The path from Ireland to Australia in search of job opportunities is well trodden across all walks of life. Even in sport; GAA players from this island represent one of the AFL’s most reliable stream of imports.
Yet Kim Garth didn’t uproot her life because of her background in Gaelic games, but instead in a sport at the opposite end of the Irish popularity spectrum. In a previous life, Garth was a minor footballer for Dublin, but it was the stick and ball game that drew her down under – not hurling, but cricket.
Garth, who debuted in cricket for Ireland aged just 14, gave up playing for the country of her birth when professional opportunities came up in Australia in 2019. The problem was that, as an Ireland international, she would be classed as an overseas player and slots for those were limited. In order to make the process easier, she gave up her Irish eligibility for the three-year period it took to become a local. With no pro contracts available in Ireland at the time, the move was a no-brainer.
As of last September, Garth is officially an Australian local. She was named player of the year for the Melbourne Stars, which placed her firmly on the radar of the Australian selectors. Come Australia’s tour to India over the last fortnight, Garth was debuting for a second time in international cricket, this time in front of a crowd of over 25,000 in Navi Mumbai.
A far cry from the wall benches at Pembroke Cricket Club in Sandymount, where it all began for Garth. It’s the type of transformation that takes a while to sink in.
“I don’t think it quite has to be honest,” admits Garth from her hotel room in India. “It’s been absolutely incredible. Being back playing international cricket, it doesn’t get much harder as a reintroduction on that wicket, on that ground and against some of the best players in the world. It’s been tough but it’s been really cool.
“I definitely don’t feel out of my depth. It’s tough, but I feel like I’m competing quite well and have had good battles with some of the Indian players.”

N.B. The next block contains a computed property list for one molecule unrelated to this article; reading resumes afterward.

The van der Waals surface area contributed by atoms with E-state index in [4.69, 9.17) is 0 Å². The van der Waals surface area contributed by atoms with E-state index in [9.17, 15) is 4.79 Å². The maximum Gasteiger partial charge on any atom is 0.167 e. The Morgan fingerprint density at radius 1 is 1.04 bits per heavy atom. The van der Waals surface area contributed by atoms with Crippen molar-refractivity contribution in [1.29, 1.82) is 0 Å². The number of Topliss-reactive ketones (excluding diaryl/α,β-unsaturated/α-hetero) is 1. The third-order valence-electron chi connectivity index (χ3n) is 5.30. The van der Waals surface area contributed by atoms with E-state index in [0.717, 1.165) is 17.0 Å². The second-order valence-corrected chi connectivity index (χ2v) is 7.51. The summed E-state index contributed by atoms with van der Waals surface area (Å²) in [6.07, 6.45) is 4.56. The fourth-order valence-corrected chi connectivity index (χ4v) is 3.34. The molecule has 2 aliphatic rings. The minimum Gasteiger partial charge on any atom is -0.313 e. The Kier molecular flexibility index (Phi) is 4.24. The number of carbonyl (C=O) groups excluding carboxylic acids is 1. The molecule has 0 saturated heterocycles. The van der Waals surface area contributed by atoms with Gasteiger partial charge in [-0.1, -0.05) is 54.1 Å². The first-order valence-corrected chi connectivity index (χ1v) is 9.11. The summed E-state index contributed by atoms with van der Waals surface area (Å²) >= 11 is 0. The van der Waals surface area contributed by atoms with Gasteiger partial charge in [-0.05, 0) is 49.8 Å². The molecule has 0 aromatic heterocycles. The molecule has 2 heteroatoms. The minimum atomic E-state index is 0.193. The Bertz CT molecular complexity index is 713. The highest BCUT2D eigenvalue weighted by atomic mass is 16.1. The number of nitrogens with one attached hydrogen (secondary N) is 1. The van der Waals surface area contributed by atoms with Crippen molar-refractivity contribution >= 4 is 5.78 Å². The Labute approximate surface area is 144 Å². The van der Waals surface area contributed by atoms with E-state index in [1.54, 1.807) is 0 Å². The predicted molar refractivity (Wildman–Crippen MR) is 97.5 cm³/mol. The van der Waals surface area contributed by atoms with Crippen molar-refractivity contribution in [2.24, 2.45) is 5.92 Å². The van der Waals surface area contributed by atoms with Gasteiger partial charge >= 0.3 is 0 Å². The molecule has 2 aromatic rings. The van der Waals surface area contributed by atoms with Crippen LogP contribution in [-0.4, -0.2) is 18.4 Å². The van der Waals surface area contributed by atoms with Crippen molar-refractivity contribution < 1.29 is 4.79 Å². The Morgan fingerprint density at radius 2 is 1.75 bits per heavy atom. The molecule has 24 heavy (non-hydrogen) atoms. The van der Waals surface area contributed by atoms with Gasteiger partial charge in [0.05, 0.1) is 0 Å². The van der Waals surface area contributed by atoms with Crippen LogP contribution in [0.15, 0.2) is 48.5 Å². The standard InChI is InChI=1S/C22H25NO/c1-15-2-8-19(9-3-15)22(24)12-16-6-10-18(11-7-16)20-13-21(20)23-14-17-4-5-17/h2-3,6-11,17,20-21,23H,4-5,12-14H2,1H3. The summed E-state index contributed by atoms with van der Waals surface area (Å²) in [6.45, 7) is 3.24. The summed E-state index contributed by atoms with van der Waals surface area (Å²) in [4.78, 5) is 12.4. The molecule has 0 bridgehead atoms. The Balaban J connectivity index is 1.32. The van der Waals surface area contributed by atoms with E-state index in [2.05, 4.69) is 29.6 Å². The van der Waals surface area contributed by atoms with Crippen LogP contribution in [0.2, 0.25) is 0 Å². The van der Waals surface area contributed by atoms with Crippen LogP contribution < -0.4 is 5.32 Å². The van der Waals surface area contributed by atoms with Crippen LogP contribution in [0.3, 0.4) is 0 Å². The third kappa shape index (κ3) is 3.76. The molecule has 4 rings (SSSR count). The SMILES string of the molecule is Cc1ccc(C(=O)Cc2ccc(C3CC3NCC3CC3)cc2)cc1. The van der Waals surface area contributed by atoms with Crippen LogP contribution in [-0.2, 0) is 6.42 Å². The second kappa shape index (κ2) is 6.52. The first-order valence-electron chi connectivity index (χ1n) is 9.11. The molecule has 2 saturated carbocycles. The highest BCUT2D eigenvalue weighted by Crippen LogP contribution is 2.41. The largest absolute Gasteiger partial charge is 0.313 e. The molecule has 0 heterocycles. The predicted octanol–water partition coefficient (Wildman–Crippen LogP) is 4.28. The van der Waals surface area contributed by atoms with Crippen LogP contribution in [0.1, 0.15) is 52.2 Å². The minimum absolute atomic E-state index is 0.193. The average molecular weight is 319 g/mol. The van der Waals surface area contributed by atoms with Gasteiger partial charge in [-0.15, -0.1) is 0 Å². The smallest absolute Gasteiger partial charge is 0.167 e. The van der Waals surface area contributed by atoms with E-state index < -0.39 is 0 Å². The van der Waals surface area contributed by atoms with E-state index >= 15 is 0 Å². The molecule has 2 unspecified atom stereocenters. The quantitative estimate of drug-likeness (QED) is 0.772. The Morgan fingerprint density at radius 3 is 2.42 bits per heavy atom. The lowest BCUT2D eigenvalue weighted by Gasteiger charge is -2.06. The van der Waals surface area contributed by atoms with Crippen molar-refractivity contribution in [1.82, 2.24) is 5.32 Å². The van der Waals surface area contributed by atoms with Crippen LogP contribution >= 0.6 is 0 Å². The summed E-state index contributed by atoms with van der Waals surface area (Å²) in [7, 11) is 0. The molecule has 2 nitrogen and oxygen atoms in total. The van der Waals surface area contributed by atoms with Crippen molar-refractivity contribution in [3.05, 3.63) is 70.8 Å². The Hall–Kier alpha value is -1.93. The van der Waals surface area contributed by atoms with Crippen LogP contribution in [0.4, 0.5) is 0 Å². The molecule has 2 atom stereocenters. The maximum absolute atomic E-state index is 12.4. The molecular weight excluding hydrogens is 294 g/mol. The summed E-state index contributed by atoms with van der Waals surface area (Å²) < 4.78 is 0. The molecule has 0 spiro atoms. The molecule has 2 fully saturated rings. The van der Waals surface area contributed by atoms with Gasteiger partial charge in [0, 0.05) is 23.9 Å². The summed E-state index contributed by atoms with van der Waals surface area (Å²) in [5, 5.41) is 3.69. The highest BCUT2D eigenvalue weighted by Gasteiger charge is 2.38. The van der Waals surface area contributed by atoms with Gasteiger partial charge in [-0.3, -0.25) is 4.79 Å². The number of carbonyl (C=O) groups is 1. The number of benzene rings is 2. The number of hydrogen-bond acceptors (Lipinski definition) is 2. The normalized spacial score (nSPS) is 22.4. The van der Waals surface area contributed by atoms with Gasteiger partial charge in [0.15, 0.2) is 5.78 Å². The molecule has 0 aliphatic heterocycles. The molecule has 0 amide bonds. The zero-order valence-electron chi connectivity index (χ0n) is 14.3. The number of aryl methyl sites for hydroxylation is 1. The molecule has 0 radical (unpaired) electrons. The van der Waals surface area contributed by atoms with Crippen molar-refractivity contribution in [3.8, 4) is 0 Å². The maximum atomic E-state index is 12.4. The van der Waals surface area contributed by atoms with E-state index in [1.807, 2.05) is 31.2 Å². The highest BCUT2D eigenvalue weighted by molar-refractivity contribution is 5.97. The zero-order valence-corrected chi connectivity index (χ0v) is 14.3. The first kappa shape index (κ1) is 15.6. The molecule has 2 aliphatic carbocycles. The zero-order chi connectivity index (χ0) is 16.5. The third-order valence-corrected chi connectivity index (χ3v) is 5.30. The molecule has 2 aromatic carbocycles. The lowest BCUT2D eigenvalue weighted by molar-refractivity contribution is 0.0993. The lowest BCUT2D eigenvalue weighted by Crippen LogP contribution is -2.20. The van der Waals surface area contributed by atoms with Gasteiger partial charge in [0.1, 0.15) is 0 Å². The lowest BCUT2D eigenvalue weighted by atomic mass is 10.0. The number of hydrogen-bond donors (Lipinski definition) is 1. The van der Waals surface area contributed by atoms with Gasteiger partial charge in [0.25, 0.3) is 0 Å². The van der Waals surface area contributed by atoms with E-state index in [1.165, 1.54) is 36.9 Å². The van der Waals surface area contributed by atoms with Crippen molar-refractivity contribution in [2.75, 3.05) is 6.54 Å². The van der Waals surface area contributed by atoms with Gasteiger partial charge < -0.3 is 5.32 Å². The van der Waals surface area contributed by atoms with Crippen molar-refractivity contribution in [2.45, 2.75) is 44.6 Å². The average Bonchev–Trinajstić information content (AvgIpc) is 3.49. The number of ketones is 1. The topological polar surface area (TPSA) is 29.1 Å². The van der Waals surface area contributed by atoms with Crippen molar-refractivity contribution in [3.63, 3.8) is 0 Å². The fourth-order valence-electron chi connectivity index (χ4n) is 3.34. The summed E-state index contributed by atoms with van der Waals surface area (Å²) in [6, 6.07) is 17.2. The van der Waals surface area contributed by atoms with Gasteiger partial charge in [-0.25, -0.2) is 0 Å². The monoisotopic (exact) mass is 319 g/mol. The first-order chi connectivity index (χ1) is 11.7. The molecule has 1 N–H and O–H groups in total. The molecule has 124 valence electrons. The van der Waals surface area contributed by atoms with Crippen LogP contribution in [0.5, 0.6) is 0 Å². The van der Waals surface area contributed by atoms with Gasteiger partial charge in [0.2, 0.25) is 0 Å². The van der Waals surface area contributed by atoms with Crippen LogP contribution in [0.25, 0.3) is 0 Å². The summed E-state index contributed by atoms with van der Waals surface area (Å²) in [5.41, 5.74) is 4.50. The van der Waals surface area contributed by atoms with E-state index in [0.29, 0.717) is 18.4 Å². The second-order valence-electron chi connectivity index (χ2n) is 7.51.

Aside from playing in front of massive crowds in the world’s most cricket-mad nation, Garth has been propelled into social media notoriety by Cricket Australia’s communications team. Unbeknown to her, both the moment she was told she would be playing and her cap presentation were recorded.
It was a cleverly edited piece of work. “There were a few swear words in there but it worked out really well,” jokes Garth of her censored film career.
Ellyse Perry, the Australian star all-rounder and a friend of Garth’s, did the honours of presenting the cap. In the video, Garth’s parents Anne-Marie and Johnny make a brief cameo, having travelled to India from Dublin and subsequently been invited into the team huddle to witness the poignant moment.
In her speech, Perry asks Garth not to lose her “Irish white-line fever”. Australia is the country that invented sledging; Garth must have made quite an impression for arguably the greatest player the women’s game has ever seen to say the Aussies find her both hard as nails and, much more importantly, fairly sound.
“I don’t think I abuse anyone,” chuckles Garth. “I think I more get angry at myself. Anyone who knows me knows, as a cricketer, I can be quite hot-headed and emotional at times, I wear my heart on my sleeve a little bit. It was nice of her to throw that in.
“She’s [Perry] been a good friend and very supportive of my cricketing career over the last two years especially.”
To have Perry do the honours is the equivalent of moving to the United States to play soccer and having Megan Rapinoe award you your first cap – that’s how dominant she and this Australia team have been in recent years.
And now Garth is in that elite inner circle. Out of the five games in India, Garth played three. She took her first wicket for her adopted country while bowling inexpensively.
Her form saw her retained in the squad for a home series against Pakistan in January. The next challenge is to make the panel for the T20 World Cup in February.
If Garth does go to the tournament in South Africa, an emotional reunion with Ireland will, somewhat fortunately, be avoided initially with the two sides in different groups, something Garth describes as a “relief”.
Regardless, the development of the Irish team while Garth has been gone both legitimises her decision to leave and offers hope her story won’t be repeated. Last spring, Cricket Ireland introduced the professional contracts that were unavailable to Garth before her move. The likes of Gaby Lewis and Orla Prendergast, the talent that has stepped in to fill the void, now don’t have to relocate to be pro athletes.
[ Prendergast and Lewis star as Ireland beat Pakistan in Lahore ]
Yet Garth reached the Australian ranks just months after those contracts came in. Poetic timing and all that.
Ireland are on the right track, but Garth is now where her talent dictates she belongs, playing with the best team on the planet. There could even be a world title in the coming months Such a prize vindicates her bravery to travel across the world and leave family behind amid the strictest of Covid lockdowns, all for just an opportunity.
“From the moment I’ve got over here I haven’t regretted it at all. There were times over Covid when it was difficult but never a time when I considered going home.
“I always had that element of guilt being away from my family for so long, them not being able to see me. For all this to come together and be rewarded with Australian selection has made it worthwhile.
“It’s pretty cool and something I’ll have for the rest of my life. If I play another 50 games or I don’t play again, I can be really proud.”